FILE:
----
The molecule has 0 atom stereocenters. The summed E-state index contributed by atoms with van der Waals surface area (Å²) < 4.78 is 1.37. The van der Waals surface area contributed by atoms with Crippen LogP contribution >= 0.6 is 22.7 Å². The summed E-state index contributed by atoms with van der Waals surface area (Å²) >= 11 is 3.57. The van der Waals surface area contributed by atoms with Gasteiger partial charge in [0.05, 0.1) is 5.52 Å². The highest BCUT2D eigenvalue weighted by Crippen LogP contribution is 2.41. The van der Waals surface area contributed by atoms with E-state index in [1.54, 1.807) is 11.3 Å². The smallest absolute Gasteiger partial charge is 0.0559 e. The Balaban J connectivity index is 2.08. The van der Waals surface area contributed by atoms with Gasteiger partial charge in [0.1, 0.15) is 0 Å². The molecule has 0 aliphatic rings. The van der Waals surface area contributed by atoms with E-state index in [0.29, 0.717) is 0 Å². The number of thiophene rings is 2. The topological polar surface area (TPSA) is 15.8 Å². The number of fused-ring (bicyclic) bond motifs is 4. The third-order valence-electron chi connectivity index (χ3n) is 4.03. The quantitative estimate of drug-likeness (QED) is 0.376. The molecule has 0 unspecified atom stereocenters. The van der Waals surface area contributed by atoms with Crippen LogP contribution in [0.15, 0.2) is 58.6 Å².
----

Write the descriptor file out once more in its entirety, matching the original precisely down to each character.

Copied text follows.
The molecule has 0 atom stereocenters. The summed E-state index contributed by atoms with van der Waals surface area (Å²) < 4.78 is 1.37. The van der Waals surface area contributed by atoms with Crippen LogP contribution >= 0.6 is 22.7 Å². The summed E-state index contributed by atoms with van der Waals surface area (Å²) >= 11 is 3.57. The van der Waals surface area contributed by atoms with Gasteiger partial charge in [0.05, 0.1) is 5.52 Å². The highest BCUT2D eigenvalue weighted by Crippen LogP contribution is 2.41. The van der Waals surface area contributed by atoms with E-state index in [1.54, 1.807) is 11.3 Å². The smallest absolute Gasteiger partial charge is 0.0559 e. The Balaban J connectivity index is 2.08. The van der Waals surface area contributed by atoms with Gasteiger partial charge in [0.1, 0.15) is 0 Å². The molecule has 0 aliphatic rings. The van der Waals surface area contributed by atoms with E-state index in [0.29, 0.717) is 0 Å². The number of thiophene rings is 2. The topological polar surface area (TPSA) is 15.8 Å². The number of fused-ring (bicyclic) bond motifs is 4. The third-order valence-electron chi connectivity index (χ3n) is 4.03. The quantitative estimate of drug-likeness (QED) is 0.376. The molecule has 0 unspecified atom stereocenters. The van der Waals surface area contributed by atoms with Crippen LogP contribution in [0.15, 0.2) is 58.6 Å².